It’s not that I think that the city needs to bend to our will just because we are tax payers. We are all responsible for stewardship for our city. As a community, that gate is the responsibility of every single one of us because we owe it to each other and we owe it to our children.

Sometimes a small issue like a gate can mean a great deal to a community. I think part of me knew that when staring at the gap in the fence irked me every day. What I didn’t realize is just how big a deal it meant to people who had felt defeated at the word “no.” It was natural for me to work at this problem from another angle when the first result was not satisfactory and I’m glad for our community that I didn’t quit. On May 7th, 2019, please allow me to continue to be a problem solver for Ward 2 and a steward for the city of Hyattsville by electing me to the city council.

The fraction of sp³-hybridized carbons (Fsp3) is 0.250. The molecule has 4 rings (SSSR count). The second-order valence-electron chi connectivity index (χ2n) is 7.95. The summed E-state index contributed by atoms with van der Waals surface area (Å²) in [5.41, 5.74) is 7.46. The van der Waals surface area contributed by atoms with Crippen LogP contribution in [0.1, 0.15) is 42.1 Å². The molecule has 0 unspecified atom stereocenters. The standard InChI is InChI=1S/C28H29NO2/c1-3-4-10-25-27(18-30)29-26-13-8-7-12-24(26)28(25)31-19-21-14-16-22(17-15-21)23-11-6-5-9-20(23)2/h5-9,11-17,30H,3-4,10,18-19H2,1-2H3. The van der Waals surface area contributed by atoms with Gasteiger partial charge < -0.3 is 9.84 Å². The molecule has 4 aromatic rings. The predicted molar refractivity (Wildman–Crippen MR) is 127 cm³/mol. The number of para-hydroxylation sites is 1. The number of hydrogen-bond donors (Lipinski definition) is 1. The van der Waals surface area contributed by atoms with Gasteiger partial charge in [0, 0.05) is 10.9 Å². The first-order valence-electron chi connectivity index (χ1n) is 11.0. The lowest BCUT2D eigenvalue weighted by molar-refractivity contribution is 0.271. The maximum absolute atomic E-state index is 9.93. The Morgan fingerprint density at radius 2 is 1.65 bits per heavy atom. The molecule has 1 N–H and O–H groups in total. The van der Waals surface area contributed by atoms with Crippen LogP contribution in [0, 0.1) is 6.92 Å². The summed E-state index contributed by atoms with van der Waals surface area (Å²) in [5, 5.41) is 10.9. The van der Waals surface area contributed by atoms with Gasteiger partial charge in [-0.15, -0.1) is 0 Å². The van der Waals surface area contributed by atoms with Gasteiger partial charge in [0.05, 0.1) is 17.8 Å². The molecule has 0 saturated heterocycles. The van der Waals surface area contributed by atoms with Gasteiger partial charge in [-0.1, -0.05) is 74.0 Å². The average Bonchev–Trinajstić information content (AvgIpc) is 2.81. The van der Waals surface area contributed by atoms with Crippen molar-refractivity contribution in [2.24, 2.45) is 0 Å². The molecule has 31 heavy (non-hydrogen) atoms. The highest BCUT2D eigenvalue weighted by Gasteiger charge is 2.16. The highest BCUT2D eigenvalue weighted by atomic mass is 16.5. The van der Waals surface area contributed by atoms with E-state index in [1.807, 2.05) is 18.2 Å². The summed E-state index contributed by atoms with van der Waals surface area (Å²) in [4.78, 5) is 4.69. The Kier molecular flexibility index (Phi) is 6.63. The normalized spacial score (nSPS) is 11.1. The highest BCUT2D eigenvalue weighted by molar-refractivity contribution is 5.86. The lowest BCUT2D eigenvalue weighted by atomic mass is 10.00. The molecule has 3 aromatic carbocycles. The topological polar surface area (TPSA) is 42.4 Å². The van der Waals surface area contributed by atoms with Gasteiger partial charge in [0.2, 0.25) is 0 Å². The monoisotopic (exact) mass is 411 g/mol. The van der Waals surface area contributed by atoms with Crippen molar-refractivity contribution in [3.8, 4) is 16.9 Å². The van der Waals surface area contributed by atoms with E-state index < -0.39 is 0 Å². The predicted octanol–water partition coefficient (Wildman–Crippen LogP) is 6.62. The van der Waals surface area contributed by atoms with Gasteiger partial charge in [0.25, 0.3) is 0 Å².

When the boom isn’t for everyone

Hyattsville has been fortunate to be in a development boom over the past few years. When we bought our house in 2006, Hyattsville looked very different than it does now, and in 2007 when the housing bubble crashed, we wondered if we had made a mistake buying a house- and not just any house- a fixer-upper. Twelve years later, Hyattsville has grown into a city that is known for its art and opportunities and while we’re still fixing up, we know for sure we made the right choice buying a house in Hyattsville. We’ve been lucky.

Nailed it!